‘The first anthology I’ve read in which there wasn’t a single story I despised’ – Unthology No. 3
Collections such as this one are notoriously difficult to review. They feature numerous pieces of work, by a variety of authors, many of whom you may never have heard of, with no style or subject matter to mould the stories together. Past experience suggests that there will a be a couple of stand-out stories, a lot that fail to engender any strong feelings, and at least a couple that you hate. And all that is, of course, dependant on the reviewer’s own particular tastes.
Encouragingly, Unthology No. 3 is the first anthology I’ve read in which there wasn’t a single story I despised. There were a few that weren’t to my taste, but even as I read them I was thinking of people I know that would’ve loved them. There were a lot that I enjoyed reading, but that didn’t blow my mind. But then, there were seven truly outstanding stories; stories that had me gripped and entertained from start to finish, making me rush to my computer after each, searching for more work by the authors, following them on Twitter, and generally being an author stalker for longer than is probably acceptable. And I have no doubt that another reader could have picked seven different stories to the ones that so enthralled me.
To be fair, I had an inkling I was going to enjoy the collection as soon as I finished the three-page long introduction. More than an introduction, it’s a semi-rant against the Fifty Shades of Grey phenomenon, a lament to a reading public that neglects an abundance of fantastic short story writers, whilst fawning over Twilight fan fiction with a bit of added sex, and a frank admission that the rant is tinged with a hint of bitter jealously. There was a lot I agreed with in these opening pages. An immediate affinity with the collection was created. And the stories did not disappoint.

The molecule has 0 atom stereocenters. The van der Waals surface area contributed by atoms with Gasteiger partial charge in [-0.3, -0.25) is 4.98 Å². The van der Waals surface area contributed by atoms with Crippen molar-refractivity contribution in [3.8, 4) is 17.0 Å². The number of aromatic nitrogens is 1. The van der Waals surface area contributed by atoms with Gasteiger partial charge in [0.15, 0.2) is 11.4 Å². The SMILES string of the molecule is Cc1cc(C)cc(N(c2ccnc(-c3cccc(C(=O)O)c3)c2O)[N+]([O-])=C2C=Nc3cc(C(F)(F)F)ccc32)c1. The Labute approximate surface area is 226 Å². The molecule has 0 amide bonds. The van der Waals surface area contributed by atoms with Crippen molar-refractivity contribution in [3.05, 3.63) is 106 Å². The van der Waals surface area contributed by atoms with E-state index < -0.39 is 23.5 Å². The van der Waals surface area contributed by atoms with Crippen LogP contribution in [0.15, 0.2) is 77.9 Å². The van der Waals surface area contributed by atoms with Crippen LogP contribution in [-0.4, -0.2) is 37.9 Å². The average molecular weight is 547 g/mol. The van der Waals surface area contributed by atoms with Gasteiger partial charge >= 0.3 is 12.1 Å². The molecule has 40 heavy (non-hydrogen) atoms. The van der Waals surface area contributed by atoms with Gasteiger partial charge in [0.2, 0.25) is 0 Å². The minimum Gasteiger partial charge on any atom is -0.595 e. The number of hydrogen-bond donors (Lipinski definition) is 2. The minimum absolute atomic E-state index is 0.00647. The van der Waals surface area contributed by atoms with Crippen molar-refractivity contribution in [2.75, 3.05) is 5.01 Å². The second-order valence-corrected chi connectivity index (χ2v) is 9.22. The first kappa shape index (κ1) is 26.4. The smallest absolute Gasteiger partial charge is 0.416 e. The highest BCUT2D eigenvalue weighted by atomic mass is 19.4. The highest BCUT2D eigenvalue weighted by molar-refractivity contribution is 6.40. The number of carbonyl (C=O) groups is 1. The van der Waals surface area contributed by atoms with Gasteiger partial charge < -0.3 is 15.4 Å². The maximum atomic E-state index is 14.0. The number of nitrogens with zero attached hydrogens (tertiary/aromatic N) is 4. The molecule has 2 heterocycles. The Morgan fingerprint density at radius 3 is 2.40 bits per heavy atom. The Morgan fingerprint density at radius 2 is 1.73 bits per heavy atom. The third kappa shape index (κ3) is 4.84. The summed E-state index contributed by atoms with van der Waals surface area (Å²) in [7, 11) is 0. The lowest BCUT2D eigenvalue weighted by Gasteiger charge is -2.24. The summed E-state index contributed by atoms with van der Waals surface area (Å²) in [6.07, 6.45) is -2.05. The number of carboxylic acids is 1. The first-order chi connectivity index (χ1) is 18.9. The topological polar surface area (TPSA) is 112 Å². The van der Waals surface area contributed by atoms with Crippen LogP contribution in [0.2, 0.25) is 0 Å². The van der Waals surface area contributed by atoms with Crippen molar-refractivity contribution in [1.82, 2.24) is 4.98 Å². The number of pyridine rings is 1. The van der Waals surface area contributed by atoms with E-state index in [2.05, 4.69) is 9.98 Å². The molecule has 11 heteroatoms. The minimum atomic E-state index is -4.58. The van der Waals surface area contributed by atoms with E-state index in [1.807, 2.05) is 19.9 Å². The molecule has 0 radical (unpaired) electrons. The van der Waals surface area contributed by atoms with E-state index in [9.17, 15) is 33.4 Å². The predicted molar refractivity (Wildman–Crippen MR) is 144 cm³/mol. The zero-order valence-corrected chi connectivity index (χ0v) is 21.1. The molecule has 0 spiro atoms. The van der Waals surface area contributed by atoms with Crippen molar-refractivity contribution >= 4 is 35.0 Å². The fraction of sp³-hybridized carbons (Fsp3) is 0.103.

I won’t go through every story. That would be boring for all of us, and I wouldn’t want to ruin the impact of a collection that surprises with its eagerness to switch between genres and styles with almost every story. But I will quickly discuss the three stories that most stood out for me. Sandra Jensen’s ‘So Long Marianne’ is an eight page tale which pulls the reader through the various emotions of a person considering whether or not to assist a friend with their suicide. That may sound slightly depressing, but Jensen manages to weave plenty of humour and irony in there, whilst also having a little dig at the ease of access that the internet provides to modern day society. Sarah Dobbs’s ‘Hachiko’ occurs in a Japan recovering from the recent tsunami. The protagonist is a young man whose girlfriend was working in the Fukushima Nuclear Plant that was at the centre of the natural disaster, and the story unfolds as he considers a recent adulterous tryst whilst he waits to hear news of her safety. This story plays with ideas of guilt and grief, and highlights the way feelings for a person can alter when it seems they have suddenly been taken away. Finally, there’s ‘Before the Song’ by Angela Readman. In a voice reminiscent of some of Annie Proulx and Cormac McCarthy’s characters, Readman takes us through the thoughts of several members of the same family as they consider the death of a local youth. This was probably the standout story for me, as the subtle hints and twists force you onwards to a quiet but devastating conclusion.
Any Cop?: I’ll be surprised if I read a better anthology all year.The editors suggested a showcase of short story writing talent in their introduction, and they did not let us down. It’s a shame they can’t figure out a way to get this kind of writing the same attention as Fifty Shades of Grey. It’s certainly more deserving.
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- October 11, 2012 / 3:57 pm